Modeling Huntington's disease with induced pluripotent stem cells

Mol Cell Neurosci. 2013 Sep;56:50-64. doi: 10.1016/j.mcn.2013.02.005. Epub 2013 Feb 28.

Abstract

Huntington's disease (HD) causes severe motor dysfunction, behavioral abnormalities, cognitive impairment and death. Investigations into its molecular pathology have primarily relied on murine tissues; however, the recent discovery of induced pluripotent stem cells (iPSCs) has opened new possibilities to model neurodegenerative disease using cells derived directly from patients, and therefore may provide a human-cell-based platform for unique insights into the pathogenesis of HD. Here, we will examine the practical implementation of iPSCs to study HD, such as approaches to differentiate embryonic stem cells (ESCs) or iPSCs into medium spiny neurons, the cell type most susceptible in HD. We will explore the HD-related phenotypes identified in iPSCs and ESCs and review how brain development and neurogenesis may actually be altered early, before the onset of HD symptoms, which could inform the search for drugs that delay disease onset. Finally, we will speculate on the exciting possibility that ESCs or iPSCs might be used as therapeutics to restore or replace dying neurons in HD brains.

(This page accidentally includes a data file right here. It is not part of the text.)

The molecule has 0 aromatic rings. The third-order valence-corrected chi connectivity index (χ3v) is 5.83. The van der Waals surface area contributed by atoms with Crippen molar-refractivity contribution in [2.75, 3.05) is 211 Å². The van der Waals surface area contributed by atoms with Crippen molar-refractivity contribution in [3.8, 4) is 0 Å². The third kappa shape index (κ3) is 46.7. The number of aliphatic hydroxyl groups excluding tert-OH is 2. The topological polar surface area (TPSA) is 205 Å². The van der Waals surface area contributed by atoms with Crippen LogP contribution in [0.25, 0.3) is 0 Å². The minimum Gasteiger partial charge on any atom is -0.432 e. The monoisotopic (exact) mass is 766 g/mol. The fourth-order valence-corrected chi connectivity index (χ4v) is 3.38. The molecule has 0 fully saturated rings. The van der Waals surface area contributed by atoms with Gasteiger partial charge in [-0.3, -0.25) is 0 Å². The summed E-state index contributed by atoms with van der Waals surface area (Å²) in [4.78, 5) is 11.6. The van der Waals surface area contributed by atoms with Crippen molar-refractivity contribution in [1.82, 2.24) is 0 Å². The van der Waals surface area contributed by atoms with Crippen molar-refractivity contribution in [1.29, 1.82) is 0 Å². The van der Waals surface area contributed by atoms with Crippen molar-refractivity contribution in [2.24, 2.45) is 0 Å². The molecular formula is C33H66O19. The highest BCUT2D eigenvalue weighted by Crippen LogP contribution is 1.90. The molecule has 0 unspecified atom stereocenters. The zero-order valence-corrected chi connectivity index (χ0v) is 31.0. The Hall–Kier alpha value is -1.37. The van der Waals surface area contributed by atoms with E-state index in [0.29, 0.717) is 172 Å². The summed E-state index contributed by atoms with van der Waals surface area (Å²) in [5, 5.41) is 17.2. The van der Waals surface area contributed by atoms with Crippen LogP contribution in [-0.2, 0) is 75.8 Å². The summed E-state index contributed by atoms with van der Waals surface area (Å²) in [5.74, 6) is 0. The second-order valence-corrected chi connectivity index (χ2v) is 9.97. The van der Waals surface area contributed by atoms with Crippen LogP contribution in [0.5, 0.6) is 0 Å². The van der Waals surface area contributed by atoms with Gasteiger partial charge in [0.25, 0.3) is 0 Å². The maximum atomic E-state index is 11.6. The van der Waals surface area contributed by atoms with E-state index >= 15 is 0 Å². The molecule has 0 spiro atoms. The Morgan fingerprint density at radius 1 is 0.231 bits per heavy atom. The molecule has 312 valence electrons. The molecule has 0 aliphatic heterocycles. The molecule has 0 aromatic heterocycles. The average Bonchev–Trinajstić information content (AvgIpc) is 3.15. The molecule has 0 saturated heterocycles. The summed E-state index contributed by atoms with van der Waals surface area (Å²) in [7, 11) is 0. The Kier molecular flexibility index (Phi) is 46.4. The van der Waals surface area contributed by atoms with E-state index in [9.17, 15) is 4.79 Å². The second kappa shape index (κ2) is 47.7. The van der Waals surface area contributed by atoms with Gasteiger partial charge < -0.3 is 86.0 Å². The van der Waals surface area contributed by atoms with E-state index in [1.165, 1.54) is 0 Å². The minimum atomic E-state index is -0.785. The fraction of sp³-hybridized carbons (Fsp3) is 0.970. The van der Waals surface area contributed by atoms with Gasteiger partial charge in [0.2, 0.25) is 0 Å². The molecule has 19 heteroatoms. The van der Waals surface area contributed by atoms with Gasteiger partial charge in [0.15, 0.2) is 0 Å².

Keywords: Huntington's disease; IPSC; Induced pluripotent stem cells; MSN; Neurodegenerative disease; Stem cell models.

Publication types

  • Research Support, N.I.H., Extramural
  • Research Support, Non-U.S. Gov't
  • Review

MeSH terms

  • Animals
  • Biomarkers / metabolism
  • Disease Models, Animal*
  • Embryonic Stem Cells / cytology
  • Embryonic Stem Cells / metabolism*
  • Humans
  • Huntington Disease / genetics*
  • Huntington Disease / metabolism
  • Huntington Disease / pathology
  • Induced Pluripotent Stem Cells / cytology
  • Induced Pluripotent Stem Cells / metabolism*
  • Mice / genetics*
  • Neurogenesis
  • Neurons / cytology
  • Neurons / metabolism

Substances

  • Biomarkers